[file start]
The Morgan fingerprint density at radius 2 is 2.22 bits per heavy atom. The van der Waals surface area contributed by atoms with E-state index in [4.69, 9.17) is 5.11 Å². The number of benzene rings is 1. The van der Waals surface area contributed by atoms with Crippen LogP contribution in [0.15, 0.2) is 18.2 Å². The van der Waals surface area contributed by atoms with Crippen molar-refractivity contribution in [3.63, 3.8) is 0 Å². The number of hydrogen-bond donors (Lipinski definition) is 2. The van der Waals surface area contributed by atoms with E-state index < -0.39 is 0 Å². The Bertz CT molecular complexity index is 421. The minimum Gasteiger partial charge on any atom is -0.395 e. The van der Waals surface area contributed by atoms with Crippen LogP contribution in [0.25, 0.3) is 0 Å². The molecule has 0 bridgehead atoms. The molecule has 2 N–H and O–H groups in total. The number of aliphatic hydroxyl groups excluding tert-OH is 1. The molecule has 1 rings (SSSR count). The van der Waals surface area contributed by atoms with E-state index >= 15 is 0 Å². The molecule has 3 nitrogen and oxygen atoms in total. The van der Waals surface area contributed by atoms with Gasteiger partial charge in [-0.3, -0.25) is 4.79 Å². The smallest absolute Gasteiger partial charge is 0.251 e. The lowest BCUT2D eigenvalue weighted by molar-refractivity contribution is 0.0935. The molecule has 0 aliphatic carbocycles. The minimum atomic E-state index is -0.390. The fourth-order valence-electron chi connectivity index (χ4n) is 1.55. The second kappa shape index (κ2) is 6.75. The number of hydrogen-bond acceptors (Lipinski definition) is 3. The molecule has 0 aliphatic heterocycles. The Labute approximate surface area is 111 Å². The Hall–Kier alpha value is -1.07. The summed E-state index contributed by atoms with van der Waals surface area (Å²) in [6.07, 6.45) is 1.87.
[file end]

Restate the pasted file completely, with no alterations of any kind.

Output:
The Morgan fingerprint density at radius 2 is 2.22 bits per heavy atom. The van der Waals surface area contributed by atoms with E-state index in [4.69, 9.17) is 5.11 Å². The number of benzene rings is 1. The van der Waals surface area contributed by atoms with Crippen LogP contribution in [0.15, 0.2) is 18.2 Å². The van der Waals surface area contributed by atoms with Crippen molar-refractivity contribution in [3.63, 3.8) is 0 Å². The number of hydrogen-bond donors (Lipinski definition) is 2. The van der Waals surface area contributed by atoms with E-state index < -0.39 is 0 Å². The Bertz CT molecular complexity index is 421. The minimum Gasteiger partial charge on any atom is -0.395 e. The van der Waals surface area contributed by atoms with Crippen LogP contribution in [0.25, 0.3) is 0 Å². The molecule has 0 bridgehead atoms. The molecule has 2 N–H and O–H groups in total. The number of aliphatic hydroxyl groups excluding tert-OH is 1. The molecule has 1 rings (SSSR count). The van der Waals surface area contributed by atoms with E-state index >= 15 is 0 Å². The molecule has 3 nitrogen and oxygen atoms in total. The van der Waals surface area contributed by atoms with Gasteiger partial charge in [-0.3, -0.25) is 4.79 Å². The smallest absolute Gasteiger partial charge is 0.251 e. The lowest BCUT2D eigenvalue weighted by molar-refractivity contribution is 0.0935. The molecule has 0 aliphatic carbocycles. The minimum atomic E-state index is -0.390. The fourth-order valence-electron chi connectivity index (χ4n) is 1.55. The second kappa shape index (κ2) is 6.75. The number of hydrogen-bond acceptors (Lipinski definition) is 3. The molecule has 0 aliphatic heterocycles. The Labute approximate surface area is 111 Å². The Hall–Kier alpha value is -1.07. The summed E-state index contributed by atoms with van der Waals surface area (Å²) in [6.07, 6.45) is 1.87.